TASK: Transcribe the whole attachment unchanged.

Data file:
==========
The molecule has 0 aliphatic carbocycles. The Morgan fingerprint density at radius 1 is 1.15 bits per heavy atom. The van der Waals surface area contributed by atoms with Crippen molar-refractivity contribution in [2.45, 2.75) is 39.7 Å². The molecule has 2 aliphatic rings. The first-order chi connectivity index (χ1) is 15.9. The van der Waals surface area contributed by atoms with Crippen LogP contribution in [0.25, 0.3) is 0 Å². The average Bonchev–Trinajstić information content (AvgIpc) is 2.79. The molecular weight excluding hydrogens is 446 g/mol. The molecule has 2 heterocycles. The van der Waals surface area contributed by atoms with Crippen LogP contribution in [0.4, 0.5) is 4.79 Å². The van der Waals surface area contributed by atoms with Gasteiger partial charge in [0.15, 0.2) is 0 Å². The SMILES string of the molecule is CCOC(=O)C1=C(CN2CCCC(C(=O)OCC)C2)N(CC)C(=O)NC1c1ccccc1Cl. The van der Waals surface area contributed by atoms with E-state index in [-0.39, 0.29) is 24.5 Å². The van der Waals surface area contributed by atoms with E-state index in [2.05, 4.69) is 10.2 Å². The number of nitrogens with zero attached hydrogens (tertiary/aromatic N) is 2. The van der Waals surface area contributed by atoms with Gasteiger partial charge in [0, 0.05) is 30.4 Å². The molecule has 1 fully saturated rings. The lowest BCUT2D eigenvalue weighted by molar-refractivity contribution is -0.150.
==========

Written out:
The molecule has 0 aliphatic carbocycles. The Morgan fingerprint density at radius 1 is 1.15 bits per heavy atom. The van der Waals surface area contributed by atoms with Crippen molar-refractivity contribution in [2.45, 2.75) is 39.7 Å². The molecule has 2 aliphatic rings. The first-order chi connectivity index (χ1) is 15.9. The van der Waals surface area contributed by atoms with Crippen LogP contribution in [0.25, 0.3) is 0 Å². The average Bonchev–Trinajstić information content (AvgIpc) is 2.79. The molecular weight excluding hydrogens is 446 g/mol. The molecule has 2 heterocycles. The van der Waals surface area contributed by atoms with Crippen LogP contribution in [0.4, 0.5) is 4.79 Å². The van der Waals surface area contributed by atoms with Gasteiger partial charge in [0.15, 0.2) is 0 Å². The SMILES string of the molecule is CCOC(=O)C1=C(CN2CCCC(C(=O)OCC)C2)N(CC)C(=O)NC1c1ccccc1Cl. The van der Waals surface area contributed by atoms with E-state index in [-0.39, 0.29) is 24.5 Å². The van der Waals surface area contributed by atoms with E-state index in [2.05, 4.69) is 10.2 Å². The number of nitrogens with zero attached hydrogens (tertiary/aromatic N) is 2. The van der Waals surface area contributed by atoms with Gasteiger partial charge in [0, 0.05) is 30.4 Å². The molecule has 1 fully saturated rings. The lowest BCUT2D eigenvalue weighted by molar-refractivity contribution is -0.150.